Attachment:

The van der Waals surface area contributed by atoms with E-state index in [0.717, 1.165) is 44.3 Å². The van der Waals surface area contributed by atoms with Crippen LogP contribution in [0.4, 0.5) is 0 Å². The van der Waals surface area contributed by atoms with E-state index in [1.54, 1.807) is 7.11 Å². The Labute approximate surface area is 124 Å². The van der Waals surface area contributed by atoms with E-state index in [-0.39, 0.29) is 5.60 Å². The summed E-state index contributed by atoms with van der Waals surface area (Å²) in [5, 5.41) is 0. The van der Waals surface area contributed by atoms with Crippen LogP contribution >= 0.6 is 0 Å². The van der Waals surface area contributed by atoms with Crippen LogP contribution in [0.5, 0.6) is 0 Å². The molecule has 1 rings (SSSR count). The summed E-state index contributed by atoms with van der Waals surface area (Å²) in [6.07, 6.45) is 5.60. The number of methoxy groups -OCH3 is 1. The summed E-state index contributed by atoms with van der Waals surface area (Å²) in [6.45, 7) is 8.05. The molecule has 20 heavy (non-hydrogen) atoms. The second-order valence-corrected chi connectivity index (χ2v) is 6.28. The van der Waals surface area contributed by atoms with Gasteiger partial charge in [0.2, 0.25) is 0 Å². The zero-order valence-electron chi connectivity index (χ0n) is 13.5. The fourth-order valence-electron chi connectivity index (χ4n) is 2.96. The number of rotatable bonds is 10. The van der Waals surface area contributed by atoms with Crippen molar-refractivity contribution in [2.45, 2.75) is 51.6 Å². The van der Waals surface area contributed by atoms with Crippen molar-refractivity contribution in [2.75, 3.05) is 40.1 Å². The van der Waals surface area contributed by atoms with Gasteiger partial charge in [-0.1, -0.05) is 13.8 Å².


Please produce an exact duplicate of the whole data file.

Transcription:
The van der Waals surface area contributed by atoms with E-state index in [0.717, 1.165) is 44.3 Å². The van der Waals surface area contributed by atoms with Crippen LogP contribution in [0.4, 0.5) is 0 Å². The van der Waals surface area contributed by atoms with E-state index in [1.54, 1.807) is 7.11 Å². The Labute approximate surface area is 124 Å². The van der Waals surface area contributed by atoms with E-state index in [-0.39, 0.29) is 5.60 Å². The summed E-state index contributed by atoms with van der Waals surface area (Å²) in [5, 5.41) is 0. The van der Waals surface area contributed by atoms with Crippen LogP contribution >= 0.6 is 0 Å². The van der Waals surface area contributed by atoms with Crippen LogP contribution in [0.5, 0.6) is 0 Å². The molecule has 1 rings (SSSR count). The summed E-state index contributed by atoms with van der Waals surface area (Å²) in [6.07, 6.45) is 5.60. The number of methoxy groups -OCH3 is 1. The summed E-state index contributed by atoms with van der Waals surface area (Å²) in [6.45, 7) is 8.05. The molecule has 20 heavy (non-hydrogen) atoms. The second-order valence-corrected chi connectivity index (χ2v) is 6.28. The van der Waals surface area contributed by atoms with Gasteiger partial charge in [0.2, 0.25) is 0 Å². The zero-order valence-electron chi connectivity index (χ0n) is 13.5. The fourth-order valence-electron chi connectivity index (χ4n) is 2.96. The number of rotatable bonds is 10. The van der Waals surface area contributed by atoms with Crippen molar-refractivity contribution in [2.45, 2.75) is 51.6 Å². The van der Waals surface area contributed by atoms with Crippen molar-refractivity contribution in [2.75, 3.05) is 40.1 Å². The van der Waals surface area contributed by atoms with Gasteiger partial charge in [-0.1, -0.05) is 13.8 Å².